Liverpool, UK – The pandemic thrust businesses around the world into uncertainty. Lockdown especially impacted small businesses, which are often sole traders, selling in cafes, independent shops and at craft fairs.
As a result of government guidelines, many small shops had to completely change the way they work, providing new challenges and obstacles for the community.
Unfortunately, some companies had to shut down altogether, which is heart breaking for the entrepreneurs and customers.
The future – financially unclear – seems devastating for some but offers new prospects to others.
Having been fortunate enough to grow my small business over the past year, I think lots of customers have been more receptive to online shopping and encountering independent shops over the internet.
But this was difficult for lots of companies with few employees or limited experience in digital marketing.
Charlotte Bull, the owner of CK Design, spoke about her experience opening a business in lockdown.
“I found a lot of confidence in producing my own work that people wanted to purchase,” said Bull “It was extremely mindful and positive as it kept me busy and helped me commit to a project I am passionate about.”
Bull predominantly sells exquisite silk-dyed scarves, and her website brings focus to combining quality sustainable materials with contemplative design.
In recent months, she said, more people have been vaccinated and the UK has come out of lockdown, which led to some online-based businesses seeing a decline in sales as the population turns to in-person retail therapy, real life markets and craft fairs.
But she shared her hopes that people who bought from small online shops over the past year will continue to do so.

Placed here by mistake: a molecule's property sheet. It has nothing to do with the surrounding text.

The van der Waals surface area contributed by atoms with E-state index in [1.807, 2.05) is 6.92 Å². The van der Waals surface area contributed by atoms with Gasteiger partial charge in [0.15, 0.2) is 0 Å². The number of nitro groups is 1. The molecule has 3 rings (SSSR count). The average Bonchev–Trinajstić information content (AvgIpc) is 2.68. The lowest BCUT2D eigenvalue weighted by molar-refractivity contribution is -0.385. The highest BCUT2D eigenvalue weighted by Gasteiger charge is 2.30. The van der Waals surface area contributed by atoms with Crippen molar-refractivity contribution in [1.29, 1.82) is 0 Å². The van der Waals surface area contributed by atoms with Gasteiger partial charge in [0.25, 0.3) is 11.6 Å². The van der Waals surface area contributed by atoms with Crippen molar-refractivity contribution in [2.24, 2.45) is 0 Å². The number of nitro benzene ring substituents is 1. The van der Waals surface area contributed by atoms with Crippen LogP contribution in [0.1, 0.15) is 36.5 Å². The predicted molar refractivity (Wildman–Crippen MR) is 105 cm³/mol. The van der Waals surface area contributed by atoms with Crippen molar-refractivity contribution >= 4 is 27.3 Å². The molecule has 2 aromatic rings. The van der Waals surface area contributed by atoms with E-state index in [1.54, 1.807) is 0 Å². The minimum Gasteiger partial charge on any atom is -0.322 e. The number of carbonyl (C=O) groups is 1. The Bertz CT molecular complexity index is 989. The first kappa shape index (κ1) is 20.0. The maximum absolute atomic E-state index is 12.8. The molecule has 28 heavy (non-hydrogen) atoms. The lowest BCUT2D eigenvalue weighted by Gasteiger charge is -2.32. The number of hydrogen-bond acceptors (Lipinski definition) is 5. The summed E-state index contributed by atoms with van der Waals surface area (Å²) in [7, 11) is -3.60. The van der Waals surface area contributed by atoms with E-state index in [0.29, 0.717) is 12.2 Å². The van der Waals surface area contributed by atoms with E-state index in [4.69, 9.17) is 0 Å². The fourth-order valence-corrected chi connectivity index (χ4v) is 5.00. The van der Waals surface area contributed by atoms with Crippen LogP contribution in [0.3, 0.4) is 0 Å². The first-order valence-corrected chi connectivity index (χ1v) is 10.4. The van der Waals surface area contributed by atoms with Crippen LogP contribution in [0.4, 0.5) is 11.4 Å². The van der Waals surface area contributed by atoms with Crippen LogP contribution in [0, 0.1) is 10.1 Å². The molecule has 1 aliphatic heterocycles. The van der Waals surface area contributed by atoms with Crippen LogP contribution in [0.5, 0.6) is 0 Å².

“I do believe that there will be kind of a force behind small businesses, shopping sustainable, shopping small.”
For consumers who want to support small companies and online shops without purchasing, Bull emphasized the importance of commenting and engaging on social media and Etsy with small business owners, or by sending an email. These conversations can spark collaborations, she said, adding that social media is a great platform for networking.
I agree with Bull. Even if someone is not currently able to purchase a product, receiving a simple message from them online to say that they like a product can be incredibly motivating, unless it ends with the individual asking for free products. That doesn’t work!
The online business community is constantly growing and evolving, but the connections make it – for the most part – welcoming, friendly and resilient to all the change going on in the world.
For many independent businesses, the pandemic created new obstacles, but also offered new opportunities for growth and expansion.
Is this change going to be consistent? We can’t be sure, but I hope that customers will continue to shop small and support new business ventures.
Rosie Evans is a Reporter with Youth Journalism International.
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